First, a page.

Philosophers like Plato, Montaigne, Rousseau and sociologist like Talcott Parsons have laid immense emphasis in theories of socialization that all learning, bad or good, happens through socialization. Socialization is simply inheriting and disseminating norms, customs and ideologies. It may provide the individual with the skills and habits necessary for participating within their own society. A society develops a culture through a plurality of shared norms, customs, values, traditions, social roles, symbols and languages. And, another sociologist Robert K. Merton asserts that individuals compare themselves with reference groups of people who occupy the social role to which the individual aspires. That means the role models in the society play important role to influence, teach and groom young people. A survey made in the UK illustrates a fine practical example of socialization through role model. According to the survey of teachers in the U.K. conducted in 2008 by the Association of Teachers and Lecturers young people frequently chose “role models” from celebrity culture such as David and Victoria Beckham or Paris Hilton and emulate their appearance and manner.
Now, to relate the discussion with our traffic problem in Kathmandu, should this problem remain forever in Kathmandu? No way, it should not at all. Can’t these socialization and role model theories provide us with some concept to improvise the traffic muddle? Why not to use the mass media as a means where it has a vast impact on people of urban areas and rural, as well? Now days, as the researches and surveys have proved like that we have read above, young people pick up their role models from television programmes or movies and they like to follow them. So why not to use such traffic awareness and culture via movies and television where the protagonists are in some way the role models for the traffic rules? Similarly, if the talk-shows with the celebrities include chat regarding traffic rules, definitely it will give some positive impact to the fans to an extent.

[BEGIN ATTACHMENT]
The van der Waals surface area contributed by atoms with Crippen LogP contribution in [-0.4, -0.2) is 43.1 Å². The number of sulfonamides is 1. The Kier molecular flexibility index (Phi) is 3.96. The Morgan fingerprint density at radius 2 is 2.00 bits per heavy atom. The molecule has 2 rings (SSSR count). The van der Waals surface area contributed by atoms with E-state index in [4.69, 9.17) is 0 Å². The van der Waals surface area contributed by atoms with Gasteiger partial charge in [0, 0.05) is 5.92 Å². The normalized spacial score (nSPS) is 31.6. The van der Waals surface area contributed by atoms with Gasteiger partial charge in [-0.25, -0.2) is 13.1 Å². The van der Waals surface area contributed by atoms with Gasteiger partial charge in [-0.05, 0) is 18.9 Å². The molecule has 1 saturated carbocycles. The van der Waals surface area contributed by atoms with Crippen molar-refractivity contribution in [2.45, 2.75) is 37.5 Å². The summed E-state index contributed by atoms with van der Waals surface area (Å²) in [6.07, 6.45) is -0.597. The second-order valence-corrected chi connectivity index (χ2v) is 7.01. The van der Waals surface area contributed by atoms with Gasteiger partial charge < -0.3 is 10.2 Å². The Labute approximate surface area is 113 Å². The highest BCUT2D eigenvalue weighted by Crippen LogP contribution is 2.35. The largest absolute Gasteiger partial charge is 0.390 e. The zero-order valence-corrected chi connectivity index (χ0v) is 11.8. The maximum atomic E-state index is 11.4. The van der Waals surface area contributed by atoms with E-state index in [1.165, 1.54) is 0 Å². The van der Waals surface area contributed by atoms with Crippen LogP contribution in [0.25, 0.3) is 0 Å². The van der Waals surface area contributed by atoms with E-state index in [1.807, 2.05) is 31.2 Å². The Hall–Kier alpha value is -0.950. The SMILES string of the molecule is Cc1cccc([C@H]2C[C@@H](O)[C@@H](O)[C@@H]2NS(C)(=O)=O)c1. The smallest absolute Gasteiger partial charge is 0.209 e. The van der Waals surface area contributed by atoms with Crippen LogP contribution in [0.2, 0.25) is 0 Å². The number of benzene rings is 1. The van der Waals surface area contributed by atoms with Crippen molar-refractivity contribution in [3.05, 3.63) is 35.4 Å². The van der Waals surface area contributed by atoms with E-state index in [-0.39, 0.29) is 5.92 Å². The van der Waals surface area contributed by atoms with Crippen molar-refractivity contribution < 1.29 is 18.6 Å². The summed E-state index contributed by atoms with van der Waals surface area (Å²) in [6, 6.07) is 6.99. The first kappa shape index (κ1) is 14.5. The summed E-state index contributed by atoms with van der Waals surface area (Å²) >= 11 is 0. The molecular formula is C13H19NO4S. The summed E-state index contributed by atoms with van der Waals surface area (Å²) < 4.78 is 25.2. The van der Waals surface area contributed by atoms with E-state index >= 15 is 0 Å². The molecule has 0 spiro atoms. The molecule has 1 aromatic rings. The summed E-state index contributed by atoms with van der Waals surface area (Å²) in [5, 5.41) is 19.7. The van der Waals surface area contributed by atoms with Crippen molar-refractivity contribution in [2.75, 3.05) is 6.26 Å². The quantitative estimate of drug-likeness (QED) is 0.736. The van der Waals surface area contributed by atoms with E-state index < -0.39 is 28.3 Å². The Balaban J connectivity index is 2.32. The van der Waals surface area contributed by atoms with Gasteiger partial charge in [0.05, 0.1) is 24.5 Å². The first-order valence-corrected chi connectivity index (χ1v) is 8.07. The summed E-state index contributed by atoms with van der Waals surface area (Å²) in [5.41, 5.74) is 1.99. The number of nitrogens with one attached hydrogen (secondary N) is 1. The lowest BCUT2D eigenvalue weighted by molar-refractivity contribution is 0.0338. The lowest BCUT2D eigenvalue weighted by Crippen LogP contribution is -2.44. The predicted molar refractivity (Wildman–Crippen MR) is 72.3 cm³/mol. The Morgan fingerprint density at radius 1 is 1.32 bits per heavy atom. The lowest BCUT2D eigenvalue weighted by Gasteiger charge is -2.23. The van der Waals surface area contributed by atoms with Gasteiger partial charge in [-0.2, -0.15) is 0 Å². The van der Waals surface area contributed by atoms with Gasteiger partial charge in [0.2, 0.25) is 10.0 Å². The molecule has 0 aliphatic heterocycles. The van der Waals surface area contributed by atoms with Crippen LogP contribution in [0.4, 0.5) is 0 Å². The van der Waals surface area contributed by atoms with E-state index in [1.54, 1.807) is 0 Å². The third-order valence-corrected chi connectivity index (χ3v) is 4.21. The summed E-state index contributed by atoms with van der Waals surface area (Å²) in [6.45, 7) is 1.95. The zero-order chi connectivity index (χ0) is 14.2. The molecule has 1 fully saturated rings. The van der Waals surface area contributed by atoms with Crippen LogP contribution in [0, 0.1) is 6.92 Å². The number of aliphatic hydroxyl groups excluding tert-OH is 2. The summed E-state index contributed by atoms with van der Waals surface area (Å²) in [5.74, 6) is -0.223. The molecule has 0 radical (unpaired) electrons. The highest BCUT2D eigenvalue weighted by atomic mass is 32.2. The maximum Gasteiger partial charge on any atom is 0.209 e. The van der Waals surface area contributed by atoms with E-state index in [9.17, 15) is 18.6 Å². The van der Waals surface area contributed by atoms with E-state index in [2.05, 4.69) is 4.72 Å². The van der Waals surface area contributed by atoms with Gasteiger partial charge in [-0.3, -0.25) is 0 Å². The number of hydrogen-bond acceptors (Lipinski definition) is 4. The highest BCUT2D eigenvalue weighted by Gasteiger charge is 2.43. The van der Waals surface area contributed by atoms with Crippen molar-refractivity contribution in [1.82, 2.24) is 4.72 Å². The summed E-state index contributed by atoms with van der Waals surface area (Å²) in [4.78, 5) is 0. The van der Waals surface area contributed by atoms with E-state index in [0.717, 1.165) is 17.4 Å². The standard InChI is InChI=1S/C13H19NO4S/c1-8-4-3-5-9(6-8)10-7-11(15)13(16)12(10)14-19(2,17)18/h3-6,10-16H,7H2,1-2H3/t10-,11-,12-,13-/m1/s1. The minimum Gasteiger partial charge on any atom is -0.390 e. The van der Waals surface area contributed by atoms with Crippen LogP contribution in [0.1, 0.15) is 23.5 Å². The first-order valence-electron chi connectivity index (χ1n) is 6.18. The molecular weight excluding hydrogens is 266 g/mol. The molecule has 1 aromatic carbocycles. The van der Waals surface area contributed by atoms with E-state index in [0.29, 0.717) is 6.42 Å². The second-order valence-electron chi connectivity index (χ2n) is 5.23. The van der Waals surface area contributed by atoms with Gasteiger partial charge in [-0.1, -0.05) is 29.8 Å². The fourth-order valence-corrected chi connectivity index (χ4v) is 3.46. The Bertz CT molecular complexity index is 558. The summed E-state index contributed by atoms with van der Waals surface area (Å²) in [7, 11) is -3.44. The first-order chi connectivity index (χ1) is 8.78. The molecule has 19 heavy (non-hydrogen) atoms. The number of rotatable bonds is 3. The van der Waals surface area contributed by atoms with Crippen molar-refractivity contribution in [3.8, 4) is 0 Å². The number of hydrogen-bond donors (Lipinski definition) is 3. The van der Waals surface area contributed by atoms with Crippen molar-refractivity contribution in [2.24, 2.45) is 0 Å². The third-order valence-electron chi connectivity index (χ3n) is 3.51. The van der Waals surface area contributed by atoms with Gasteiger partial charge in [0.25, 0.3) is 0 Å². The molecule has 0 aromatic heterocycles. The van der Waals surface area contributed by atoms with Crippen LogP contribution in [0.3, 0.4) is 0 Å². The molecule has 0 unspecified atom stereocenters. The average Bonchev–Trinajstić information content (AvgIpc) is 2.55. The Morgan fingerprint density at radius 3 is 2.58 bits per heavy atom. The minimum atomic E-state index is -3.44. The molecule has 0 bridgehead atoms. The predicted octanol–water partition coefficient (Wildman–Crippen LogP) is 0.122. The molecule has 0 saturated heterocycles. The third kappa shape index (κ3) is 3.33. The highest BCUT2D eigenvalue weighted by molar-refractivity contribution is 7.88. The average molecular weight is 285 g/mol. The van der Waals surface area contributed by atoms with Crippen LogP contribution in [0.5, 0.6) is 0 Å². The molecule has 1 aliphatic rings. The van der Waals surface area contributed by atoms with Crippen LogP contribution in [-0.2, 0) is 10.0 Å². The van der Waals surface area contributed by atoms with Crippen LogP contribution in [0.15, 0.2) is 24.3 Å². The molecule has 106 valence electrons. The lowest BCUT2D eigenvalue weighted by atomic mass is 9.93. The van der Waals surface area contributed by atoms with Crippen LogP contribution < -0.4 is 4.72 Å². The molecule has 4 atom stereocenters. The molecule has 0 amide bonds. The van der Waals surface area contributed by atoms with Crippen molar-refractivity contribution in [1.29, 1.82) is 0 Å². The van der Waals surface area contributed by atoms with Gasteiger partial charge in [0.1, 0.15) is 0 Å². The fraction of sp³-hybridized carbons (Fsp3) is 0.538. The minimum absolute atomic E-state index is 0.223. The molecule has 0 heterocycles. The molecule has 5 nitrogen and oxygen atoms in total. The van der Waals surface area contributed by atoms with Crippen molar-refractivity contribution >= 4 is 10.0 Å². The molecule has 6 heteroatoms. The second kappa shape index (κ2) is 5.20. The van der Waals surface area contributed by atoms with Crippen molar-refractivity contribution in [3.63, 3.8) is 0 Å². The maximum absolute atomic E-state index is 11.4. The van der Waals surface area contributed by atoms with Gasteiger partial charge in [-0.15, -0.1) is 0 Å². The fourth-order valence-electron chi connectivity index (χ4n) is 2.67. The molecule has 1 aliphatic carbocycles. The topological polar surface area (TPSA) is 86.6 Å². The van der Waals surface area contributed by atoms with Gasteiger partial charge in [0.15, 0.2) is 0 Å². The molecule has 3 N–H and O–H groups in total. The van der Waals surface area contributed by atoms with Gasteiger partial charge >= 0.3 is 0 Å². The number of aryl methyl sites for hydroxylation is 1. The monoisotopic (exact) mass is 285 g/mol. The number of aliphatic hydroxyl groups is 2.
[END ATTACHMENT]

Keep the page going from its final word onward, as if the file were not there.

So why not to think from different sociological perspectives rather than only focussing right on the road with more administrative and technical aspects?
If every civilian is a police-not-in-uniform, it is the duty of every civilian to be a role model to make an ideal society. And, the stars, leaders, celebrities who repeatedly appear through mass media and who can be the ideal prototype to the public mass do have certainly much greater role to play.
Nepal is as the cross road of experiment. Why not try this experiment which has no dire side effects at all? If we are successful with the traffic management we can replicate for managing other problems, as well.
Like on the road, our traffic management is at the T-junction. Let the green light be to the improvisation of the present chaos. Dear civilians, leaders, stars and celebrities can we do it by acting as a role model? As Marx has said, “the philosophers have only interpreted the world, in various ways; the point, however, is to change it.” It’s time to change now.
Gaurav Pokhrel (Author)